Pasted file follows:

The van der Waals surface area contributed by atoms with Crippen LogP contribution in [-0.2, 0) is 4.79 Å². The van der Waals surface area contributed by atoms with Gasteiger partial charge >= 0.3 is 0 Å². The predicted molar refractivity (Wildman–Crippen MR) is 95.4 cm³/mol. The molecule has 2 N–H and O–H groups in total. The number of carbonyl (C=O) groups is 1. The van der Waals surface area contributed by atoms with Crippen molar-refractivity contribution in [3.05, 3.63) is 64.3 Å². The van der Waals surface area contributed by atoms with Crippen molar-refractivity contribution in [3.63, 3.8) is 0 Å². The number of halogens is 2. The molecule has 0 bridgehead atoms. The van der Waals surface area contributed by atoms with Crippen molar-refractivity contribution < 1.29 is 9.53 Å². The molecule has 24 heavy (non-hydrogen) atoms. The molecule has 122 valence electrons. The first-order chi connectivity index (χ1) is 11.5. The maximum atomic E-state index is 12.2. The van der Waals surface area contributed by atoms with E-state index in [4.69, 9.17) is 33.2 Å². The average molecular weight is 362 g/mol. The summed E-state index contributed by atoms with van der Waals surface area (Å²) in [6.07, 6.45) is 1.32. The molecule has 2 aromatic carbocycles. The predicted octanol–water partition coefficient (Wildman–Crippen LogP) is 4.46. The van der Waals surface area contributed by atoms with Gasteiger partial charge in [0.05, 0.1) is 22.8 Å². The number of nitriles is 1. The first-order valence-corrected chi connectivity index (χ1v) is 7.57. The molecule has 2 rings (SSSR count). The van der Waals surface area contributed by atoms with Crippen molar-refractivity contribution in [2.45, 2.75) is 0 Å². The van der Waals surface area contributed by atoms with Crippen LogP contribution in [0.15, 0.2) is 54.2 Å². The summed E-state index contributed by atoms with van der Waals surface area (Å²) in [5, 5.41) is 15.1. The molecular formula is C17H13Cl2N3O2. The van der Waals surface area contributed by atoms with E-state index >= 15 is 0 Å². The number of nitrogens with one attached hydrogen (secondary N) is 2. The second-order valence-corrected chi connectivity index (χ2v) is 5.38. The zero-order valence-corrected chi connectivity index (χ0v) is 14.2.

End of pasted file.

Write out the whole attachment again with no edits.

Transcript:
The van der Waals surface area contributed by atoms with Crippen LogP contribution in [-0.2, 0) is 4.79 Å². The van der Waals surface area contributed by atoms with Gasteiger partial charge >= 0.3 is 0 Å². The predicted molar refractivity (Wildman–Crippen MR) is 95.4 cm³/mol. The molecule has 2 N–H and O–H groups in total. The number of carbonyl (C=O) groups is 1. The van der Waals surface area contributed by atoms with Crippen molar-refractivity contribution in [3.05, 3.63) is 64.3 Å². The van der Waals surface area contributed by atoms with Crippen molar-refractivity contribution in [3.63, 3.8) is 0 Å². The number of halogens is 2. The molecule has 0 bridgehead atoms. The van der Waals surface area contributed by atoms with Crippen molar-refractivity contribution < 1.29 is 9.53 Å². The molecule has 24 heavy (non-hydrogen) atoms. The molecule has 122 valence electrons. The first-order chi connectivity index (χ1) is 11.5. The maximum atomic E-state index is 12.2. The van der Waals surface area contributed by atoms with E-state index in [4.69, 9.17) is 33.2 Å². The average molecular weight is 362 g/mol. The summed E-state index contributed by atoms with van der Waals surface area (Å²) in [6.07, 6.45) is 1.32. The molecule has 2 aromatic carbocycles. The predicted octanol–water partition coefficient (Wildman–Crippen LogP) is 4.46. The van der Waals surface area contributed by atoms with Gasteiger partial charge in [0.05, 0.1) is 22.8 Å². The number of nitriles is 1. The first-order valence-corrected chi connectivity index (χ1v) is 7.57. The molecule has 2 rings (SSSR count). The van der Waals surface area contributed by atoms with Crippen molar-refractivity contribution in [2.45, 2.75) is 0 Å². The van der Waals surface area contributed by atoms with Crippen LogP contribution in [0.15, 0.2) is 54.2 Å². The summed E-state index contributed by atoms with van der Waals surface area (Å²) in [5, 5.41) is 15.1. The molecular formula is C17H13Cl2N3O2. The van der Waals surface area contributed by atoms with E-state index >= 15 is 0 Å². The number of nitrogens with one attached hydrogen (secondary N) is 2. The second-order valence-corrected chi connectivity index (χ2v) is 5.38. The zero-order valence-corrected chi connectivity index (χ0v) is 14.2.